Sake Kasu Zanmai: What is Sake Kasu? 酒粕
Sake Lees: This is what is left after the sake has been pressed out of the mash. It is called ‘sake kasu’ in Japanese and it is used in home cooking in many ways to create wonderfully complex flavored dishes during the winter sake brewing season. Many traditional Japanese confection, cracker, snack companies and so on use a lot of kasu to flavor some of their products. Non-traditional things like ice cream, chocolate, bread and so on are flavored with kasu these days.
Sake kasu is a common sight in the fresh vegetable section of any grocery store in winter in Japan. The fragrance is quite fruity. Mechanically pressed sake kasu comes in ‘boards’, hard sheets of kasu, hand-pressed (teshibori) is looser and cumbly. The pictures below are of hand-pressed sake kasu. This was kasu made premium daiginjo sake and is made with Yamada Nishiki variety rice from Hyogo prefecture.
Teshibori Sake Kasu
Again, teshibori means ‘hand-pressed’.
Sake kasu can be eaten as is, the texture is quite like cheese but the taste is fruity and obviously tastes of sake. This hand-pressed kasu still has quite a bit of alcohol content in it.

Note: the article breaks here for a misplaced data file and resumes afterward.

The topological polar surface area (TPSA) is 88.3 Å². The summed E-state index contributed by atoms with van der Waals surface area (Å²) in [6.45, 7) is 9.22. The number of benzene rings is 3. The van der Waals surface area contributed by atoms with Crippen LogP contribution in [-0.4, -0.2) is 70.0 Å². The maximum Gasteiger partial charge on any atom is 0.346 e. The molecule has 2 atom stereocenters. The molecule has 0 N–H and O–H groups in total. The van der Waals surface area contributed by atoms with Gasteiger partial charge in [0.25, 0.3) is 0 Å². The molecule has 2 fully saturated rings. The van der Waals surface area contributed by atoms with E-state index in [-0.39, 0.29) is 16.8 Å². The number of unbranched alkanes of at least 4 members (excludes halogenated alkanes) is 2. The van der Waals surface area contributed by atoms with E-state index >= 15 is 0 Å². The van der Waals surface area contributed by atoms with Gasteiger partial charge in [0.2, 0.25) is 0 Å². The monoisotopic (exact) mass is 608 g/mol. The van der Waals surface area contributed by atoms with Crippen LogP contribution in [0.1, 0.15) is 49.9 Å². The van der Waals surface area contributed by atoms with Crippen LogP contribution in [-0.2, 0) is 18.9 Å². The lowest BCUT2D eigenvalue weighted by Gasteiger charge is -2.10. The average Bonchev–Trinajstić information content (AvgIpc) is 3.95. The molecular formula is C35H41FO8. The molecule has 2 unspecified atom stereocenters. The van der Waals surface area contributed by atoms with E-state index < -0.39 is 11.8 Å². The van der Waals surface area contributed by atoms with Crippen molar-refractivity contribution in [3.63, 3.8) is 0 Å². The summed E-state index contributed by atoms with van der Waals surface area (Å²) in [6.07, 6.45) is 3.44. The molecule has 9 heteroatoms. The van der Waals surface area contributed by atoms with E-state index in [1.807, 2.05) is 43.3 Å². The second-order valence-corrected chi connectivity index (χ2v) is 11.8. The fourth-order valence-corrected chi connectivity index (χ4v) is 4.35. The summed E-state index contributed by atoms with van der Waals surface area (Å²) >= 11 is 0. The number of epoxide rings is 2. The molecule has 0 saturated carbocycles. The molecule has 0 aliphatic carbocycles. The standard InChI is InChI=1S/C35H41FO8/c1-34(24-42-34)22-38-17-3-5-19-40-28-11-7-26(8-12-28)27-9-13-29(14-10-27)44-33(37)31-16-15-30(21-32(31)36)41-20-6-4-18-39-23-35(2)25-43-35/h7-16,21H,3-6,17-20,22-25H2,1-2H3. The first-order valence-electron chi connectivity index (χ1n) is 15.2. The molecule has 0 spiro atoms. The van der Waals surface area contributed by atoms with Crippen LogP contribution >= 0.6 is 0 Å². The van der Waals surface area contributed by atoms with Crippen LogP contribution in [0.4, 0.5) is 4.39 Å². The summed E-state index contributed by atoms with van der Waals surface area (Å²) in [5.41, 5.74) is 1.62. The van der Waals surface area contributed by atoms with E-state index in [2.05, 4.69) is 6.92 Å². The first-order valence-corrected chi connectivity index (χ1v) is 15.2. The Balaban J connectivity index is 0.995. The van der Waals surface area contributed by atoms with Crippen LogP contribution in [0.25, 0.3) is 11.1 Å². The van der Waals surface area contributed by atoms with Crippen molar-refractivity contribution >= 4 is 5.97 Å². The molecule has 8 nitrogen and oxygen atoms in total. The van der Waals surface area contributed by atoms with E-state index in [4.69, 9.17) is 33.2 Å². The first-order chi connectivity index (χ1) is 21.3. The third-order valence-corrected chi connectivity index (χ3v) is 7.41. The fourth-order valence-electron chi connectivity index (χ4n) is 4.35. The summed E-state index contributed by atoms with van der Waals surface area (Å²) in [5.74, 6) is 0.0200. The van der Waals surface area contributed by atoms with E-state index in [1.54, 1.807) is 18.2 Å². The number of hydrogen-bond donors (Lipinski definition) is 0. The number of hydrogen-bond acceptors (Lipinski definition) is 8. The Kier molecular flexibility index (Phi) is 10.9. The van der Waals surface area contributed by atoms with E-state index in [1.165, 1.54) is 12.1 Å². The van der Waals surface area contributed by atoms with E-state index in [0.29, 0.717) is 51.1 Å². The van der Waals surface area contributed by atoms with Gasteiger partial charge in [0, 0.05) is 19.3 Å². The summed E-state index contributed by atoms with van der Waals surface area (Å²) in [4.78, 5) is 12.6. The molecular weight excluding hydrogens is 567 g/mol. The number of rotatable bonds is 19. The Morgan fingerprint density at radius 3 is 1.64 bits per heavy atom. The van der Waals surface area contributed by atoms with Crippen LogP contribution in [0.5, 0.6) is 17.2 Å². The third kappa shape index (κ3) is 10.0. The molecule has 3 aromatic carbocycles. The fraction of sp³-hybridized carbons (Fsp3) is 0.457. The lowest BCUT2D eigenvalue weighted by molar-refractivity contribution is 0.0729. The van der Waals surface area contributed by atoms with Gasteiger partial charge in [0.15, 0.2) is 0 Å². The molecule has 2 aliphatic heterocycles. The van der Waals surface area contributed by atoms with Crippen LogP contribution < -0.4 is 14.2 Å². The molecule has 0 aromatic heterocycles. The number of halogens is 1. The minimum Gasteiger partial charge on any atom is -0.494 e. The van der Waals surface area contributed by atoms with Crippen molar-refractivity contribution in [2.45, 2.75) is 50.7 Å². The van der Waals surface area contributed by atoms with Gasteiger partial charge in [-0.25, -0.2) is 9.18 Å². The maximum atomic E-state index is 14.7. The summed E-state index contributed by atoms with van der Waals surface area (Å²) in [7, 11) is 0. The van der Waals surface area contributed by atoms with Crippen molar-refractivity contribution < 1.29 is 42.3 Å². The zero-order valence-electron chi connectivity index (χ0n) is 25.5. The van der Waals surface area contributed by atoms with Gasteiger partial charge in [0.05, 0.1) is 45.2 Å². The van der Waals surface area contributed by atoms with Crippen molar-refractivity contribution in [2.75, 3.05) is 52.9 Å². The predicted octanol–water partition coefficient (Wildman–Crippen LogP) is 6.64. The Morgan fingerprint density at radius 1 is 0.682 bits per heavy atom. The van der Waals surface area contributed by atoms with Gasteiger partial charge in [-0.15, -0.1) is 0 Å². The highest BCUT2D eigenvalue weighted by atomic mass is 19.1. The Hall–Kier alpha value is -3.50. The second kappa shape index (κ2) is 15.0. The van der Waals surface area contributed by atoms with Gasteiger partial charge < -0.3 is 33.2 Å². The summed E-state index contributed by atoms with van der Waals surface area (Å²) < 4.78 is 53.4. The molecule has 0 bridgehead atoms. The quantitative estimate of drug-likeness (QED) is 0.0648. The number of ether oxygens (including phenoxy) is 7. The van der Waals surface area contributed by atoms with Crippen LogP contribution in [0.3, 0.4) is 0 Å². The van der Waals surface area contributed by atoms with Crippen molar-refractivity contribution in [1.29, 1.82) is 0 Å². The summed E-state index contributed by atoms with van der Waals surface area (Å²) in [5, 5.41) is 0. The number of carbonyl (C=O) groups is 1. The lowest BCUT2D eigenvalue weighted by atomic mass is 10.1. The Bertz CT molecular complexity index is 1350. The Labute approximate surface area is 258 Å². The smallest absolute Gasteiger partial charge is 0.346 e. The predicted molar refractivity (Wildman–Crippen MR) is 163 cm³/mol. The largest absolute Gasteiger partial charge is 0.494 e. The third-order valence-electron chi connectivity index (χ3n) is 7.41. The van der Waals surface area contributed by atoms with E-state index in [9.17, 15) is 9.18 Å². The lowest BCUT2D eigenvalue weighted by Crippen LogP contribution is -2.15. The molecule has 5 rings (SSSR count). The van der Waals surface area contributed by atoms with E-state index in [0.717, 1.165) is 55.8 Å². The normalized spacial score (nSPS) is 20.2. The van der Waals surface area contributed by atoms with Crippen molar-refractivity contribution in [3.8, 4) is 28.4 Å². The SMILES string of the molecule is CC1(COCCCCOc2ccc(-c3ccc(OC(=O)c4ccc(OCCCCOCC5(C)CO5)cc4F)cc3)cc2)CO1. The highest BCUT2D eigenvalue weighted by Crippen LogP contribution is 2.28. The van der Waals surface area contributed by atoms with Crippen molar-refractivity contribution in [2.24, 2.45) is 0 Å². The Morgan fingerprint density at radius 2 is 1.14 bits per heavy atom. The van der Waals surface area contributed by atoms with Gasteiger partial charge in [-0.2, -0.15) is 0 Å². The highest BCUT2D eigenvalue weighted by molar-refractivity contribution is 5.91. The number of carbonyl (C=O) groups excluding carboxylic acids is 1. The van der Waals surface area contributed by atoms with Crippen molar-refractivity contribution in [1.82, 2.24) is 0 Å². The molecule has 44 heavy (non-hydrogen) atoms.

Opening 2 kilos of Teshibori Sake Kasu
Kasu-jiru (kasu soup): Base for soups and stews
Kasu-zuke (kasu marinade): Marinade fish and meat before grilling
Amazake (sweet sake): Melted in hot water, served with shredded ginger
Kasu can be lightly toasted and served with honey. Narazuke is pickled dark brown neri-kasu, kasu that has been allowed to age for several months.
In the next few days we will do some recipe articles based on sake kasu. We are calling the series, Sake Kasu Zanmai. Zanmai means to be luxuriously absorbed in something. Last year we did buri zanmai, a number of ways to enjoy yellowtail.